He kept on the chemo. Then, we had a bit of good news–the tumors in his liver were shrinking and the lymph nodes were no longer a concern. Surgery was possible!!!

On February 28, 2007, he was admitted to Loyola hospital for liver surgery, after having 60% of his liver removed, he was declared cancer free once again!! What a relief!! No more chem!!

Recuperating from liver surgery is very long. He was very run down. He had gained a little weight, but then he started losing it again. His back was hurting him, but we just thought it was because he wasn’t able to get much exercise. He went to the chiropractor and they did X-rays to be sure that he didn’t have any tumor in his back and then they started treating him. Sometimes he felt better after treatment, sometimes worse.

November 2007, Gary’s oncologist ordered an MRI on his lower back. The results showed that there were tumors in his bones. He immediately started radiation treatments to kill the cancer. He went every weekday for 14 days for treatment. At the end of the radiation treatments, they performed a pet scan which showed that the cancer was back again in his liver. More tumors than before–5 visible. Back to chemo…

That is where we stand today. He has been going weekly for chemo treatments and receiving 3 different drugs. At his last CT scan, the tumors were shrinking a little, and so far the bone cancer is under control. We find out tomorrow if they are going to cut the chemo down to every 2 weeks. He had to give up his job back in November of 2007 because of his inability to walk very much (due to the bone tumor). Also, we have discovered that as a result of his shortened colon, he experiences what is known as “dumping syndrome.” This is caused when he eats too much sugar, and his pancreas dumps a bunch of insulin into his system, causing his sugar level to drop. This causes grand maul siezures. He has had at least 3 of them in last 2 years. When he has the seizures, his blood pressure goes so high, that he could have a stroke. Just one more thing to threaten him.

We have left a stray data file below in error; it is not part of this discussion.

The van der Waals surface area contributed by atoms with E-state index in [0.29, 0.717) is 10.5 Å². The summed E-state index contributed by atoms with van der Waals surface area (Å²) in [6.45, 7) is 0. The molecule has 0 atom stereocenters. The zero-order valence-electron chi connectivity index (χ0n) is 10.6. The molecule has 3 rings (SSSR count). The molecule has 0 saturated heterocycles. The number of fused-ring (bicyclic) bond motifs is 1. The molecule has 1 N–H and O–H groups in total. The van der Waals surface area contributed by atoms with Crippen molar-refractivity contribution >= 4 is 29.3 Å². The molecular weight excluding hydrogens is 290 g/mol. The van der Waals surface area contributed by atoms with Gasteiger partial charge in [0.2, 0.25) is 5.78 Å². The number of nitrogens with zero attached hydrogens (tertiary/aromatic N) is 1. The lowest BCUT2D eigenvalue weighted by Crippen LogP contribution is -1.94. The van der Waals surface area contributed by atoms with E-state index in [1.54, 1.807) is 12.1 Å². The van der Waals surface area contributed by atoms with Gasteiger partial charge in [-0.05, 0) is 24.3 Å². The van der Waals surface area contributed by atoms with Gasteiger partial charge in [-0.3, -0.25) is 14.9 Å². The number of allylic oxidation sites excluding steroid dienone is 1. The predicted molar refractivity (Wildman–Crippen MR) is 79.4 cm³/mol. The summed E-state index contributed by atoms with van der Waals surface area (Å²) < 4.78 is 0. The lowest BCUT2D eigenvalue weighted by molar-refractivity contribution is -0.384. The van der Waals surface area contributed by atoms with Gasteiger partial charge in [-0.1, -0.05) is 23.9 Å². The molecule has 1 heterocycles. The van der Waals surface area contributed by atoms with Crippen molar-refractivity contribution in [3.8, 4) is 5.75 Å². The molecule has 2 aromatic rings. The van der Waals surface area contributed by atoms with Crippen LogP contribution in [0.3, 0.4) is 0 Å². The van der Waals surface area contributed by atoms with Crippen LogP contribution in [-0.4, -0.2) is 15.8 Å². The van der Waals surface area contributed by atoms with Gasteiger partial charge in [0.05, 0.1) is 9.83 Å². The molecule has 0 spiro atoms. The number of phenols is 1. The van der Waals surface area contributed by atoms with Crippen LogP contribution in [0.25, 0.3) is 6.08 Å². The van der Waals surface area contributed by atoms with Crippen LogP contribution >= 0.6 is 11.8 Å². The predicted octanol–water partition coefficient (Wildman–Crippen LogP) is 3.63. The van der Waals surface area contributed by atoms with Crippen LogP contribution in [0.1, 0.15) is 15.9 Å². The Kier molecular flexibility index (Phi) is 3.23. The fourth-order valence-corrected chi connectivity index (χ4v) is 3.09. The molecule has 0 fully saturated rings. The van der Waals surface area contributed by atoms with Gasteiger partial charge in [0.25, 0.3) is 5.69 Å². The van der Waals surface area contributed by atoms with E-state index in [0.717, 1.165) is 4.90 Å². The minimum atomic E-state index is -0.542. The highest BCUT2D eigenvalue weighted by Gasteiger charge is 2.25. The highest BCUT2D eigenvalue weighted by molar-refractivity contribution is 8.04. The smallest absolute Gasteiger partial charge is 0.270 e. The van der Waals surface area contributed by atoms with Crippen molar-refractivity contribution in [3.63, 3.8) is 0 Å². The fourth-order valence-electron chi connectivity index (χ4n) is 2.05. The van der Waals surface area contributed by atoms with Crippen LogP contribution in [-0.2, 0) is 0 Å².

So, that is our life. We have been very fortunate though to have so many people who have helped us through all of this. We have wonderful children, and we both have siblings who help us whenever and however they can. But, most of all, we are very thankful to our Heavenly Father, as He is always with us and sees us through, even though we think we can’t do it anymore. Gary’s faith is much stronger than mine, as I have had many times that I just wanted to scream and give up. Gary knows that he is in God’s hands, and God is in control.

We have been married 35 years, and have been blessed with 4 wonderful children and a wonderful extended family of 7 more children. We have 4 adorable grandsons, and a set of twin suragate grand children–1 boy & our only grand daughter!! All of them bring joy to our lives. Gary has been my lover and my best friend since I was 17 years old. I love him more than life itself, and I will be with him “Till death do us part.”

Ok, you wanted it, and you probably got more than you expected, but I told you everything!! Again, thank you so very much. You will never know what you mean to us.

The Ford’s